** out of ****
(for sequences of fantasy action violence)
Released: February 17, 2017
Runtime: 103 minutes
Director: Zhang Yimou
Starring: Matt Damon, Jing Tian, Pedro Pascal, Willem Dafoe, Andy Lau
When an original movie feels like it’s based on a video game, we’ve got problems – not just for the movie, but in a broader sense of what modern film language and aesthetic has become.
That’s the case with The Great Wall, a big budget collaboration between Hollywood and China that hopes to be the first movie of many to synergize the world’s two biggest markets as film production warriors. It’s fitting, then, that two of the central characters are mercenaries.
With famed Chinese director Zhang Yimou at the helm (Hero, House of Flying Daggers), there’s a lot of visual grandeur on display, but with flat characters, a thin narrative, and full CGI onslaught, The Great Wall is epically monotonous.
Matt Damon plays William, a Scottish warrior (pretty sure that’s the accent he’s using). He and Tovar (Pedro Pascal), a Spanish fighter, find themselves captive in 9th Century China. They’re on a quest for a famed “black powder”; this, we come to learn (or at least intuit), is gunpowder, a substance that wouldn’t be introduced to the West until centuries later.
The two are taken prisoner on China’s Great Wall. There, a legion of Chinese forces – color-coded according to regiment and gender (akin to ancient, ornate Power Rangers) – protect the empire on an outpost of its world wonder. Their fiercest enemies, however, aren’t human. Rather, it’s a horde of monsters that come charging like cockroaches every sixty years. China’s Great Wall is a defense against them, and the two captive foreigners have arrived on the eve of one of these attacks.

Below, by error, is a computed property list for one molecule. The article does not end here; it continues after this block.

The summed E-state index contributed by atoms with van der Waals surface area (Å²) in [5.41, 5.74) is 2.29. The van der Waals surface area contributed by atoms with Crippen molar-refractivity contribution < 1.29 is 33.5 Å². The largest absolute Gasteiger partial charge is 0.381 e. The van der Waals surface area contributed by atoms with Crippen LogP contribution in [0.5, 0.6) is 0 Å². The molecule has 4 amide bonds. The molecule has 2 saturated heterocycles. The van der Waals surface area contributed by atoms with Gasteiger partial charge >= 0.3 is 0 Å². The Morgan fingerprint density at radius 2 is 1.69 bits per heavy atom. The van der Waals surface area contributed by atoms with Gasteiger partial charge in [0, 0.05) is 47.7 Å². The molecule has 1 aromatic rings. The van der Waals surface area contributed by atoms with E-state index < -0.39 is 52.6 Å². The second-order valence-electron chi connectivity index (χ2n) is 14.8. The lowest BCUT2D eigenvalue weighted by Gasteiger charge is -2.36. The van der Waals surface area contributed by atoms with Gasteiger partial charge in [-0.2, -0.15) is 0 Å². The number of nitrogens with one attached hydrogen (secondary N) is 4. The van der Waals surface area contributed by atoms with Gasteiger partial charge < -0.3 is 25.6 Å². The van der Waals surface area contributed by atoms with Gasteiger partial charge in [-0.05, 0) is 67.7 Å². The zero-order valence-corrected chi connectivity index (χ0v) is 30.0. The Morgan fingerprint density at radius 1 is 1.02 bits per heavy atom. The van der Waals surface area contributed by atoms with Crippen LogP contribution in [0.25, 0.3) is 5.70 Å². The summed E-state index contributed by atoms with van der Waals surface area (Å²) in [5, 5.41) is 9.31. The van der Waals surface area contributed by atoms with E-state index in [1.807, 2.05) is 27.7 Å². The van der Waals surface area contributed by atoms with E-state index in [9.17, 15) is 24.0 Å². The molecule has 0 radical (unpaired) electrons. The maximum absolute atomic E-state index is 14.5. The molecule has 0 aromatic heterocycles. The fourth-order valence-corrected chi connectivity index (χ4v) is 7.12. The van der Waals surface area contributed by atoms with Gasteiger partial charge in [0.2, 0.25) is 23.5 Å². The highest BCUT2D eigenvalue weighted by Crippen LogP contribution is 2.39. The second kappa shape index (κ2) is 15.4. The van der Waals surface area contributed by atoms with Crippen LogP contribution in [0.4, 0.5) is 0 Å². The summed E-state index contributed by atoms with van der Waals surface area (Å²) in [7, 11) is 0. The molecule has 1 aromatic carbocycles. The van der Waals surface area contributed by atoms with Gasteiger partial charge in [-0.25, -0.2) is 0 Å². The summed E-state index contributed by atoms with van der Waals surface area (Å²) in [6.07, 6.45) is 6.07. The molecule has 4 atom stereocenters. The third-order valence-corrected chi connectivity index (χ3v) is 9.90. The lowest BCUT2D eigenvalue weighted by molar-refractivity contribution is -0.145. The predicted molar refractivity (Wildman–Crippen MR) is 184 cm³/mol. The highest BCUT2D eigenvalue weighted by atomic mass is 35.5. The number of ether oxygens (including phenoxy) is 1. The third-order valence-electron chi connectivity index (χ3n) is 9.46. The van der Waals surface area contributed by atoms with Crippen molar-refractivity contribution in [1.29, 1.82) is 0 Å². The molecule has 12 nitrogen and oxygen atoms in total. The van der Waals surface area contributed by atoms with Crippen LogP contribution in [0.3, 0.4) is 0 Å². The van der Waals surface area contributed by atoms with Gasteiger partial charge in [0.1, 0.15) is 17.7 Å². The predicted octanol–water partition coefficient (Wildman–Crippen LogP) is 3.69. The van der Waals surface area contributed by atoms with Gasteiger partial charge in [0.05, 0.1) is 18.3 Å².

The story essentially cycles through various rounds of these battles, with perfunctory narrative padding in-between. Contrary to politically correct fears, The Great Wall is not some movie star whitewashing of foreign traditions and lore, or some form of White Savior Complex. Cultural appropriation is not among this film’s problems.
Its shortcomings, nevertheless, are still all-too-familiar. The Great Wall is yet another blockbuster in which its visual ambitions far outreach its narrative and thematic ones, diluted of any substance (or, for that matter, anything particularly compelling) in the attempt to be pleasing to every global demographic.
Character, story, dialogue; these fundamentals are not among the movie’s strong suits. Zhang Yimou settles for a clever premise on which he and his team can mount a sprawling spectacle of the sort he’s legendary for, and that they do, complete with some inspired methods of acrobatic combat. From sets to costumes, The Great Wall is lush, as are its aerial sweeps of the country’s colorful, grand terrain.
The visual rigor isn’t as accomplished when it comes to the monsters. Despite employing the latest, greatest special effects wizardry, the artistic implementation is rough. On the intangible line between real and fake, this film’s CGI falls on the wrong side of that great technological wall.
In a multiplex landscape starving for original high concepts rather than recycled franchises and pre-existing IPs, it’s particularly disappointing to see one like this come along and serve as yet another test case for why fresh ideas remain largely anathema to Hollywood.
Even with all of Zhang’s prowess as a period-action auteur, the sum of this movie’s parts feels extremely antiquated, more suited to Steven Segal than Matt Damon. The Great Wall plays like an impressive video game, but falls short of movie magic.